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Macau’s casino lockdown extended another five days; operators pass on commenting as they await biddi

In an attempt to stop a spike in the number of new Covid-19 cases, the Macau government ordered the shutdown of all casinos last week, on July 11. Now, in a new announcement, authorities said the lockdown was to be extended for another five days, set to end on July 23. According to analysts, the 41 casinos currently operating in Macau are bound to lose $1 billion due to the latest closures. However, the government said it intends to distribute $1.24 billion to businesses affected.

Gaming industry analyst Brendan Bussmann, founder of Las Vegas-based B Global, said the shutdown is challenging because the government of Macau is on the verge of renewing casino licenses by the end of the year, which is one of the reasons the local companies aren’t commenting on the shutdown decisions.


"This has become a very challenging time for Macao as it faces the current shutdown after the prolonged quarantine period that has put revenues at a fraction of what they were before the initial shutdown in February 2020," Bussman said as reported by Las Vegas Review-Journal.


"As operators respond to the renewal, it makes for an interesting predicament of when the market turns positive again and laying out a wager on the next 10-year period," he added.


The government’s order last week marked the first time since February 2020 at the start of the pandemic that casinos were closed. Covid-19 has taken a toll on the sector, as it had been struggling since the start of the pandemic, with revenues tumbling 70% in 2021 compared with 2019 to $10.8 billion. Macau casino shares have also sunk dramatically, between 21% and 76% since 2020.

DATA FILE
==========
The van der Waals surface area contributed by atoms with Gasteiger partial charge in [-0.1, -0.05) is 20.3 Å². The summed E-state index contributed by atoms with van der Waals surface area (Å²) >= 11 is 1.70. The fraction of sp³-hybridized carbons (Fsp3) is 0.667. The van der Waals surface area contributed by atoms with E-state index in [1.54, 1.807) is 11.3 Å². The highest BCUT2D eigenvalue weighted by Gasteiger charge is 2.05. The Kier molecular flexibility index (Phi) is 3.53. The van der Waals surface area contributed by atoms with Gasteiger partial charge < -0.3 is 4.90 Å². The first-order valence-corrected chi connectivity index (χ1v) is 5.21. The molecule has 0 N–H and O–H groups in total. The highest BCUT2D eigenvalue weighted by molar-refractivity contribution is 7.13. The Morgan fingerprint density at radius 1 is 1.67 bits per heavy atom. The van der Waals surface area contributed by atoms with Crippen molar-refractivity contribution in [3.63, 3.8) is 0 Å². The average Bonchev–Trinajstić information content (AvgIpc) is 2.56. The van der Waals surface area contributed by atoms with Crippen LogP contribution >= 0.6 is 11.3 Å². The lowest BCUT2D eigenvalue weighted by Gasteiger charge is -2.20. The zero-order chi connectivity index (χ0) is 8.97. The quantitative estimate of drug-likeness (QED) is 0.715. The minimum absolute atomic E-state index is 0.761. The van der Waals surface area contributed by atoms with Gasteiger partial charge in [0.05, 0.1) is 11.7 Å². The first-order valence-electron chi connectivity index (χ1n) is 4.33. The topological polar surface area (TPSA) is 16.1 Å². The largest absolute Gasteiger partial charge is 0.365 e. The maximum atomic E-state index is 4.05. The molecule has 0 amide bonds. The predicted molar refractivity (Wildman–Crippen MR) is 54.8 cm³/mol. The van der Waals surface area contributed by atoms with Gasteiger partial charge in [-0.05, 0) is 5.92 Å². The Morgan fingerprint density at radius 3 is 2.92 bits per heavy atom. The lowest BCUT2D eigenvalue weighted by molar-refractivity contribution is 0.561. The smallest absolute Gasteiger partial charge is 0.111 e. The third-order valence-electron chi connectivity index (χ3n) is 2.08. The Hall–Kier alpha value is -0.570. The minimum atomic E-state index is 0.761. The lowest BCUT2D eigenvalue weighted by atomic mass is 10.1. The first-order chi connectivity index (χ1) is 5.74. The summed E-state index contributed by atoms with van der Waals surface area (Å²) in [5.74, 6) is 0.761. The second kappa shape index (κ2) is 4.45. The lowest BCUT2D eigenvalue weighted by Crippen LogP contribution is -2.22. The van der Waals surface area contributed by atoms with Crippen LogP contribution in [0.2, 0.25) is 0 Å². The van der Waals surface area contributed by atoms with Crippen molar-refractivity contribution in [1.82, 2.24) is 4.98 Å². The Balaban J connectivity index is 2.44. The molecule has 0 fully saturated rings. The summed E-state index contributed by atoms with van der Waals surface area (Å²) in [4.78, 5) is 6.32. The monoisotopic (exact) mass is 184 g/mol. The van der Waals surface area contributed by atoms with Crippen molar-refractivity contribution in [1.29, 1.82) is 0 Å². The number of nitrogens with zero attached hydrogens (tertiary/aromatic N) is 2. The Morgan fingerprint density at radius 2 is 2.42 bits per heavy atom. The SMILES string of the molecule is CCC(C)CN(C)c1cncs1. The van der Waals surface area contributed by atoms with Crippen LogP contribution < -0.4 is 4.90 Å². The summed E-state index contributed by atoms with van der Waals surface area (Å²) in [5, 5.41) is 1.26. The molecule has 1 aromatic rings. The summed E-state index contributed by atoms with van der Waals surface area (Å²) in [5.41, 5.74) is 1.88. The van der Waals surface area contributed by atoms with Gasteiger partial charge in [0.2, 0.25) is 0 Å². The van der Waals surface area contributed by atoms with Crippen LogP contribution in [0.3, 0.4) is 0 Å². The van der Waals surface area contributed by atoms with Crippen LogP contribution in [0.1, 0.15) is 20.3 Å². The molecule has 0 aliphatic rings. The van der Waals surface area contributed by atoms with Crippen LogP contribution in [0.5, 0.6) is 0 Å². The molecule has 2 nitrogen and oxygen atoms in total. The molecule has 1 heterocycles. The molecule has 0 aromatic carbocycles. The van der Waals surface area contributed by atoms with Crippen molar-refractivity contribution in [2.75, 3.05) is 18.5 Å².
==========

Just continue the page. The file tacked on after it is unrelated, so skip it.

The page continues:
In the first six months of 2022, gaming revenue is at $3.3 billion. July numbers are expected to be reported in early August.


According to local reports, more than 30 zones in the city have been deemed high risk and are now under lockdown, meaning no one is allowed to enter or exit, and people are to stay home unless absolutely necessary. Those who need to go out must wear KN95 masks or similar protection.


Authorities have also suspended dine-in services and citizens are required to register for passes to ride buses and other public transportation, which are operating at reduced capacity.


Due to the fact that Macau only has one public hospital for more than 600,000 residents, authorities earlier this month assigned two hotels in casino resorts to be used as medical facilities. The east wing of SJM Holding's Grand Lisboa Palace, and the Grand Hyatt hotel, owned by Melco Resorts, together provided about 800 rooms to that end. The two hotels joined Sands China's Sheraton hotel and The Londoner resort, which have already been used as quarantine facilities.


Since mid-June, Macau has reported 1,700 cases. The city adheres to China's "zero-COVID" policy that aims to curb all outbreaks.


Sands, which operates six resorts in Macao, has scheduled its second-quarter earnings call for Wednesday, and representatives of the company said they’d discuss Macau. Wynn, which has three properties there, and MGM, which has two, are set to discuss second-quarter earnings in early August.


Shares in Sands China Ltd., were down 8.5%, Wynn Macau was off 9.7%, and MGM China was down 4.2%.

Source: https://www.yogonet.com/

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